Supermarket giant Tesco has issued new Clubcards to more than 600,000 of its customers after discovering a potential security concern with its systems.
It is believed that a database containing usernames and passwords stolen from separate websites had been ‘tested’ for login attempts, in some cases successfully.
The company said that no important data such as credit card numbers or Clubcard points were stolen, and that customers have been contacted informing them to immediately change account passwords to something more secure.
A Tesco spokesperson said: “We are aware of some fraudulent activity around the redemption of a small proportion of our customers’ Clubcard vouchers.
“We have strict security measures in place and our priority is protecting our customers. Our internal systems picked this up quickly and we immediately took steps to protect our customers and restrict access to their accounts. At no point was any customer’s financial data accessed.
“We have asked customers affected to reset their passwords and are contacting customers whose Clubcard vouchers may have been affected to let them know that we will replace these vouchers and issue new Clubcards as a precaution. We are sorry for any inconvenience this may cause.”
This latest incident raises questions around the tendency to use the same usernames and passwords across several accounts online. It highlights the need to use variety in passwords, or hackers can utilise login information databases sold online to access secondary accounts.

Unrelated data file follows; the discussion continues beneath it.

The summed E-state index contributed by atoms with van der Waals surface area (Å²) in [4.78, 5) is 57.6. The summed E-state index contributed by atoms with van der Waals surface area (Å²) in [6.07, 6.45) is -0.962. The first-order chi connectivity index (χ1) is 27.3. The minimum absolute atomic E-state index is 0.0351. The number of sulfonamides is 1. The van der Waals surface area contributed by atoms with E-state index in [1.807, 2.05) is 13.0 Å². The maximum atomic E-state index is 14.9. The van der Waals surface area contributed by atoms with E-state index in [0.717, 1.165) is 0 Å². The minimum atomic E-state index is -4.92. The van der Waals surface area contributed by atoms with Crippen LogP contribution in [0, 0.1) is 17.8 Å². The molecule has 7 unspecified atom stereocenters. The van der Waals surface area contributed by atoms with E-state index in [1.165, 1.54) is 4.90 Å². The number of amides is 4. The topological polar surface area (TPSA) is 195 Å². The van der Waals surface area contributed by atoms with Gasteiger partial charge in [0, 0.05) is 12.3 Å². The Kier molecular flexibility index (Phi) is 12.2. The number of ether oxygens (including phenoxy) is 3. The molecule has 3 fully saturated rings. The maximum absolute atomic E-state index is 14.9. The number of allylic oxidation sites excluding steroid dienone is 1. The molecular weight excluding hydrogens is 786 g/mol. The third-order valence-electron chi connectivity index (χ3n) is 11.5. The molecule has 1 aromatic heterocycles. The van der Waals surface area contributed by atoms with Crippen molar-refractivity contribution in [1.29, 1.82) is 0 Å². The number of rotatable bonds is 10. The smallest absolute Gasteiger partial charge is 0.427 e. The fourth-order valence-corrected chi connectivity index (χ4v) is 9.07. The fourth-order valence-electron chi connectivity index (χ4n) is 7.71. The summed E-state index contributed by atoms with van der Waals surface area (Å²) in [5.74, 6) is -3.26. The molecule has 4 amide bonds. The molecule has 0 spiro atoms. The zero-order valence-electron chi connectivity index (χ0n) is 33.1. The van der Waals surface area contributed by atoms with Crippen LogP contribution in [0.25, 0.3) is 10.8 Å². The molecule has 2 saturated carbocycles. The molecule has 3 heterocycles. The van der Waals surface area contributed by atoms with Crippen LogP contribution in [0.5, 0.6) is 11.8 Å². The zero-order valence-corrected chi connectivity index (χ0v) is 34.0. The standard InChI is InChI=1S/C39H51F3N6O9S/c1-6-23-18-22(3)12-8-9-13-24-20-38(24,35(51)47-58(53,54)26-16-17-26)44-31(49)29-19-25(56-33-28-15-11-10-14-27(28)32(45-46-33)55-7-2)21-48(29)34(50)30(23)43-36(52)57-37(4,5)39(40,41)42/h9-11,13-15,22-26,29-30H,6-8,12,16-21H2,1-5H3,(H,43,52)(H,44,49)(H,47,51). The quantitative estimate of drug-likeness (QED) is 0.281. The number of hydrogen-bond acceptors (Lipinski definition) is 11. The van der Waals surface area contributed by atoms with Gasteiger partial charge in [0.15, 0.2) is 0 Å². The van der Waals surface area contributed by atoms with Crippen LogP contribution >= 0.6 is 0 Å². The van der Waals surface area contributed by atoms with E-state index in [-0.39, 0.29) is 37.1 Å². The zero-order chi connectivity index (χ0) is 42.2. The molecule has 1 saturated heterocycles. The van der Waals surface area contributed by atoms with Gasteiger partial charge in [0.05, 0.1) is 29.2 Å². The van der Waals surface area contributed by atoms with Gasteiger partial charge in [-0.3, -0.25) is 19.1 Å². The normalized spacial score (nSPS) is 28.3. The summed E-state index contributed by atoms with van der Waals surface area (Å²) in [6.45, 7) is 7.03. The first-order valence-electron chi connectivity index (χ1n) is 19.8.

Data has shown that, in 2019, 90% of all data breaches were caused by human error. As hackers become more sophisticated, consumers are increasingly at risk of simple usernames and passwords becoming prime targets for attacks.
- Decoy Website Used to Fool Hackers into Sharing Tactics
- Teesside Council Continues to Suffer Three-week Ransomware Attack
- Security Threats at More Than 76,000 British Organisations Revealed
CEO of CybSafe, Oz Alashe, commented: “As this analysis shows, it’s almost always human error that enables attackers to access encrypted channels and sensitive information.
“As for lessons learned, there’s a lot to take away from these figures. As a nation, we can’t begin to address cyber risk if we only concentrate on technical threats.
“The human side of the equation is so important. Simple attacks, especially social engineering attacks, continue to dominate the threat landscape. And it’s hard to see that situation changing significantly in the next few years.”
This latest security concern also highlights whether businesses in the UK are doing enough to protect customers from potential attacks.
“With end-user mistakes often being either a cause or catalyst in the majority of breaches,” Alashe added. “British businesses and public sector organisations need to be asking whether they’re doing enough to minimise that risk. Are they doing anything at all and, if they are, is it really making a difference?”